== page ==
Flowers, and Jane Allison’s The Love Artist
Blue and purple delphiniums, yellow roses, and pink Asiatic lilies: this is what shows up at my house when Chris misbehaves!
Anyways, Jane Allison’s The Love Artist is the fictionalized story of Publius Ovidius Naso, the ancient Roman poet we know today simply as Ovid. History tells us he was mysteriously banished from Rome by Augustus, and while many of his other works survive, such as Metamorphoses and The Art of Love, only two lines remain from his magnum opus, the tragedy Medea. Allison attempts to piece together a “maybe this is how it happened” tale.
Allison’s prose comes across as a sort of hybrid poetry: it’s image-heavy and lush and fantastical, perfectly at ease with the mythology that bore Metamorphoses, a world in which men and women are transformed into trees or birds or stone. But it’s almost too rich to eat. Her descriptions of ancient Rome are bright and vivid without being overdone, making it clear that she knows what she’s talking about (she has a degree in classics) without going out of her way to prove to us that she knows what she’s talking about. After getting past the descriptions, though, I found myself tripping over the same images over and over. It’s possible to convey the sense of something, say, a character, without emphasizing it every time the character is mentioned. I understand after the first couple of chapters that Xenia has crazy eyes and that Ovid is very tall and (somehow) greyhound-like, but these same descriptors follow them throughout the text.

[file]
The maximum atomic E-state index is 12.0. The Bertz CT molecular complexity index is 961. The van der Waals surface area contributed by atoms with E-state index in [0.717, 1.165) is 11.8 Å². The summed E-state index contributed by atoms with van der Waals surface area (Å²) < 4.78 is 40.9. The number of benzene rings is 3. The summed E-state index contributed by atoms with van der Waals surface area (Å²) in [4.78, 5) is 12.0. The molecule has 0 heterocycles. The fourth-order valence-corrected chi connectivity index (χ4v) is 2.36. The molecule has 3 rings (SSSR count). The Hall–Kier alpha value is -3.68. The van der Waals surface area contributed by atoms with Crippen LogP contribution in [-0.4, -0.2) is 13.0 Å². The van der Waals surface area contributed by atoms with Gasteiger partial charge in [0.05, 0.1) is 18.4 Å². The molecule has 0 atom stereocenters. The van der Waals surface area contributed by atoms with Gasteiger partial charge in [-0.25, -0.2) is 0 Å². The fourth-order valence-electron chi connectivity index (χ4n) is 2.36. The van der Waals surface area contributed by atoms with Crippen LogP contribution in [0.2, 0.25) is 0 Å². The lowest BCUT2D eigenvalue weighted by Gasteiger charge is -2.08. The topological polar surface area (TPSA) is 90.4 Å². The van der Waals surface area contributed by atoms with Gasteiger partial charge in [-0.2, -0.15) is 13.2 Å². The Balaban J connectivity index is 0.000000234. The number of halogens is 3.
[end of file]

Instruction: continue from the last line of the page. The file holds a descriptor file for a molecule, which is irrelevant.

There are occasional POV switches to Julia, Augustus’ granddaughter, who is a wonderfully imagined character, much richer than Ovid or Xenia, who are both a bit megalomaniacal, and there’s simply not enough of her. Opening up the text to more than just Ovid, Xenia, and an occasional Julia would have given the story better scope, a more epic feel suitable for Ovid’s and Xenia’s constant obsessing about living forever. As it is, the novel feels limited. It doesn’t quite live up to its potential.
It’s a good read, if a little slow (and you have to read slowly to pick up all the richness of the prose). There’s plenty of talk of raising the dead, infanticide, immortality, infidelity, exile — everything you’d expect from an ancient Roman soap opera.
I’ll end with some lines from Ovid’s Metamorphoses. It wasn’t included in the novel (in fact, we saw no examples of the writing that set the tone for all of Medieval literature), but it’s beautiful. It’s from the defiant speech given by Philomela after she is raped by Tereus, just before he cuts out her tongue:
“Now that I have no shame, I will proclaim it.
Given the chance, I will go where the people are,
Tell everybody; if you shut me here,
I will move the very woods and rocks to pity.
The air of Heaven will hear, and any god,
If there is any god in Heaven, will hear me.”